As the 2020 campaign lurches to a start, get ready to hear a lot about “identity politics.”
If a candidate mentions or draws attention to her race, gender, or sexuality, some people say, she’s making our country “more divided.” We need to stop engaging in identity politics and start appealing to the “average” American, they say.
Which raises the question: Just who is “average”?
To be blunt, I’m convinced the charge of “identity politics” is mostly cynical. It’s a rhetorical whip used to guilt women, queer folk, and minorities into not advocating for their specific political needs. It’s as divisive as the division it claims to combat.
I was born in raised in Chicago — a microcosm of our country’s immense diversity as well as its segregation. Being a black man from the south side of Chicago, I have experiences that are different from someone who lives in a majority-white town in southern Illinois.
Why is mentioning this difference divisive? How does remaining silent about the specific issues that affect me help?
Politicians can’t talk to “average” voters. They have to persuade real people — voters with different backgrounds, who share most of the same concerns, but sometimes different ones. People accused of practicing “identity politics” are often just people fighting for the particular issues that affect them.
People who are critical of this are often blind to the ways that ordinary politics center their own (real or imagined) identity. Politicians direct “identity politics” to them all the time — they just can’t see it.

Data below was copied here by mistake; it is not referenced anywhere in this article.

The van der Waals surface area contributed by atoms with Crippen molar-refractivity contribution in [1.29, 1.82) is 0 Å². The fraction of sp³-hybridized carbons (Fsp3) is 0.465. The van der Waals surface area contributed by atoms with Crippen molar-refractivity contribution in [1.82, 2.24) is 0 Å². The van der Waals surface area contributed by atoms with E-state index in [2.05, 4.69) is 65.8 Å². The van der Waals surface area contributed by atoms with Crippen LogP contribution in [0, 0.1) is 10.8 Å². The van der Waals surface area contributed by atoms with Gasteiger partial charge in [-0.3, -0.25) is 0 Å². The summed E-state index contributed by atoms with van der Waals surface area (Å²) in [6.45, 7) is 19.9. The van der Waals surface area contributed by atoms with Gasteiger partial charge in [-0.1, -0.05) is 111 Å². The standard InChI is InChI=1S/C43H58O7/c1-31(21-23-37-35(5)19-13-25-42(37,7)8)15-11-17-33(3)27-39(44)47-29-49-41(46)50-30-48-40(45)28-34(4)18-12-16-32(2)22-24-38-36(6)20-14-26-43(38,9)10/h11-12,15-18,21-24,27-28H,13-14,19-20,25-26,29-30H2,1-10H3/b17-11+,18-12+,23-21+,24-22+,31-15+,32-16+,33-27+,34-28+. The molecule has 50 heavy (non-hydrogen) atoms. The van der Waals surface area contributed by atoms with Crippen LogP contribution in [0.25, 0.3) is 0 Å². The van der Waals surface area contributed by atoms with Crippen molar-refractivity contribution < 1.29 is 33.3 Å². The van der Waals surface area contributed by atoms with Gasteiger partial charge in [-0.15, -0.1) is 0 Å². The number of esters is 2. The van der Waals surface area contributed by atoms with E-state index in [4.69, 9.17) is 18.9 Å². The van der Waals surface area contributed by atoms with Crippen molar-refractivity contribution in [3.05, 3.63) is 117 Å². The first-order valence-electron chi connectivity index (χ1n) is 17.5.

For example, when white people in Appalachia demand jobs, better health care, and a public health response to drug addiction, politicians in both parties scramble to promise all of those things and more. When black Chicagoans ask for the same resources, the response is often: “No, what you need is more police.”
It would be hard to imagine Donald Trump going to a small town in Ohio and making only one comprehensive appeal to white voters there: “What do you have to lose?” Obviously those voters would feel they deserve a more detailed pitch than a dice roll. So why did we find it acceptable when he offered exactly that — political crumbs — to African-American voters in 2016?
When Republicans come to African -American communities and historically black colleges, often the very first thing they do is “remind” the audience that the GOP is “the party of Lincoln.” These same conservatives often blast identity politics as a distraction from policy issues, yet bring up oversimplified history that has no relevance to the present black experience instead of policy.
Pundits on Fox News often suggest that residents of the “heartland” are “more” American than those who live in major cities or on the coasts. What is that other than identity politics, appealing to people’s sense of “we deserve more” and “they deserve less”?
When people blame “illegal immigrants” for “taking their jobs” but never critique the businesses and corporations that exploit workers of all races, that’s identity politics, too.
All communities have the right to accurately, clearly, and genuinely state what they want — not to be told what they need. When we accept underlying ideas about who “deserves” help and who doesn’t, that’s based on two identities: who we think “we” are and who we think “they” are.
That’s called “identity politics.” The trick is that we don’t see it as “politics” when it appeals to our own identities.
Joshua Adams is a writer, journalist and assistant professor at Salem State University. Distributed by OtherWords.org.